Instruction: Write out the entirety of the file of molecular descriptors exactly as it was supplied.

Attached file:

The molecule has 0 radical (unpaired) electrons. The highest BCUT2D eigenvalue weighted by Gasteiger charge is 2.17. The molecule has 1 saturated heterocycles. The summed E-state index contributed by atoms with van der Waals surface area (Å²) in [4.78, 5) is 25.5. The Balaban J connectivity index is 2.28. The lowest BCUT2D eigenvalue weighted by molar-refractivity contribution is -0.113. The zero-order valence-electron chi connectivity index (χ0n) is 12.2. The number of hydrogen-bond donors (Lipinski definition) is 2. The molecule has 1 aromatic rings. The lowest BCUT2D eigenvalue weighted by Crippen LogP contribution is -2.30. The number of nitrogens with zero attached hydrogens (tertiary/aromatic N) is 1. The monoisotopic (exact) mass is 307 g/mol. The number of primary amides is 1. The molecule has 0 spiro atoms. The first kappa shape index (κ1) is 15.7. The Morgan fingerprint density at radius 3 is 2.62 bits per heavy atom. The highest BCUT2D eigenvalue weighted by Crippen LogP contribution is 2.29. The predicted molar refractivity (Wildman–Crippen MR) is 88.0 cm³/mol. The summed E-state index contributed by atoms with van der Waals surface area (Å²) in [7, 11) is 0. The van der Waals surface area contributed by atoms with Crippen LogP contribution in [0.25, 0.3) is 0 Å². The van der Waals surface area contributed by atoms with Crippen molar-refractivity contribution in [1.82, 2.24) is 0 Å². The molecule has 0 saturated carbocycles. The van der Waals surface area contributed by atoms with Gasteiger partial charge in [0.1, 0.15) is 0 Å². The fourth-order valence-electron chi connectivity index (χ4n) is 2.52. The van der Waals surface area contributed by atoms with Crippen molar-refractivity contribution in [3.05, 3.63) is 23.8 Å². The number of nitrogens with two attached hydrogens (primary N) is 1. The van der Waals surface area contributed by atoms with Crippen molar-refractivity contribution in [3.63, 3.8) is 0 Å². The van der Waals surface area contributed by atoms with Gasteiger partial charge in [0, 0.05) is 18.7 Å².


The molecule has 0 radical (unpaired) electrons. The highest BCUT2D eigenvalue weighted by Gasteiger charge is 2.17. The molecule has 1 saturated heterocycles. The summed E-state index contributed by atoms with van der Waals surface area (Å²) in [4.78, 5) is 25.5. The Balaban J connectivity index is 2.28. The lowest BCUT2D eigenvalue weighted by molar-refractivity contribution is -0.113. The zero-order valence-electron chi connectivity index (χ0n) is 12.2. The number of hydrogen-bond donors (Lipinski definition) is 2. The molecule has 1 aromatic rings. The lowest BCUT2D eigenvalue weighted by Crippen LogP contribution is -2.30. The number of nitrogens with zero attached hydrogens (tertiary/aromatic N) is 1. The monoisotopic (exact) mass is 307 g/mol. The number of primary amides is 1. The molecule has 0 spiro atoms. The first kappa shape index (κ1) is 15.7. The Morgan fingerprint density at radius 3 is 2.62 bits per heavy atom. The highest BCUT2D eigenvalue weighted by Crippen LogP contribution is 2.29. The predicted molar refractivity (Wildman–Crippen MR) is 88.0 cm³/mol. The summed E-state index contributed by atoms with van der Waals surface area (Å²) in [7, 11) is 0. The van der Waals surface area contributed by atoms with Crippen LogP contribution in [0.25, 0.3) is 0 Å². The van der Waals surface area contributed by atoms with Crippen molar-refractivity contribution in [1.82, 2.24) is 0 Å². The molecule has 0 saturated carbocycles. The van der Waals surface area contributed by atoms with Gasteiger partial charge in [0.1, 0.15) is 0 Å². The fourth-order valence-electron chi connectivity index (χ4n) is 2.52. The van der Waals surface area contributed by atoms with Crippen molar-refractivity contribution in [3.05, 3.63) is 23.8 Å². The number of nitrogens with two attached hydrogens (primary N) is 1. The van der Waals surface area contributed by atoms with Crippen molar-refractivity contribution in [3.63, 3.8) is 0 Å². The van der Waals surface area contributed by atoms with Gasteiger partial charge in [0, 0.05) is 18.7 Å².